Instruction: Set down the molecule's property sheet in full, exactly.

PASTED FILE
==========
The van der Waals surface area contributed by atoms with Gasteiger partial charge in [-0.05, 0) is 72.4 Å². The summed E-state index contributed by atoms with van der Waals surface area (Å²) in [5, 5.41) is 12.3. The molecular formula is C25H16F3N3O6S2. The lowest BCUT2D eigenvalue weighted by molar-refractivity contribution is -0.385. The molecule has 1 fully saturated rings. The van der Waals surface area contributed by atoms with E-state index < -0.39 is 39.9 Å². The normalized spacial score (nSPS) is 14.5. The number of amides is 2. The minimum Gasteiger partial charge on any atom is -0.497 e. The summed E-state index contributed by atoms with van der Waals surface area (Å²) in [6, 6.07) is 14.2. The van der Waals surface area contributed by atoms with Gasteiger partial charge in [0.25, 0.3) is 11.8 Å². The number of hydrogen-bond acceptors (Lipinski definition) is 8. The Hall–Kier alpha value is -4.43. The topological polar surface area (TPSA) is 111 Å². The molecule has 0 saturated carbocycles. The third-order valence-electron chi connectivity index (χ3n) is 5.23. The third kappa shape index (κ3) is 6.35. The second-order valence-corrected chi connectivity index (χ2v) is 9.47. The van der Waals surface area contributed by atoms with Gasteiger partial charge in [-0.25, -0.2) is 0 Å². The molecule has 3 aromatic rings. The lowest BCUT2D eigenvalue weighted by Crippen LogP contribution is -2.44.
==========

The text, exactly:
The van der Waals surface area contributed by atoms with Gasteiger partial charge in [-0.05, 0) is 72.4 Å². The summed E-state index contributed by atoms with van der Waals surface area (Å²) in [5, 5.41) is 12.3. The molecular formula is C25H16F3N3O6S2. The lowest BCUT2D eigenvalue weighted by molar-refractivity contribution is -0.385. The molecule has 1 fully saturated rings. The van der Waals surface area contributed by atoms with E-state index < -0.39 is 39.9 Å². The normalized spacial score (nSPS) is 14.5. The number of amides is 2. The minimum Gasteiger partial charge on any atom is -0.497 e. The summed E-state index contributed by atoms with van der Waals surface area (Å²) in [6, 6.07) is 14.2. The van der Waals surface area contributed by atoms with Gasteiger partial charge in [0.25, 0.3) is 11.8 Å². The number of hydrogen-bond acceptors (Lipinski definition) is 8. The Hall–Kier alpha value is -4.43. The topological polar surface area (TPSA) is 111 Å². The molecule has 0 saturated carbocycles. The third-order valence-electron chi connectivity index (χ3n) is 5.23. The third kappa shape index (κ3) is 6.35. The second-order valence-corrected chi connectivity index (χ2v) is 9.47. The van der Waals surface area contributed by atoms with Gasteiger partial charge in [-0.25, -0.2) is 0 Å². The molecule has 3 aromatic rings. The lowest BCUT2D eigenvalue weighted by Crippen LogP contribution is -2.44.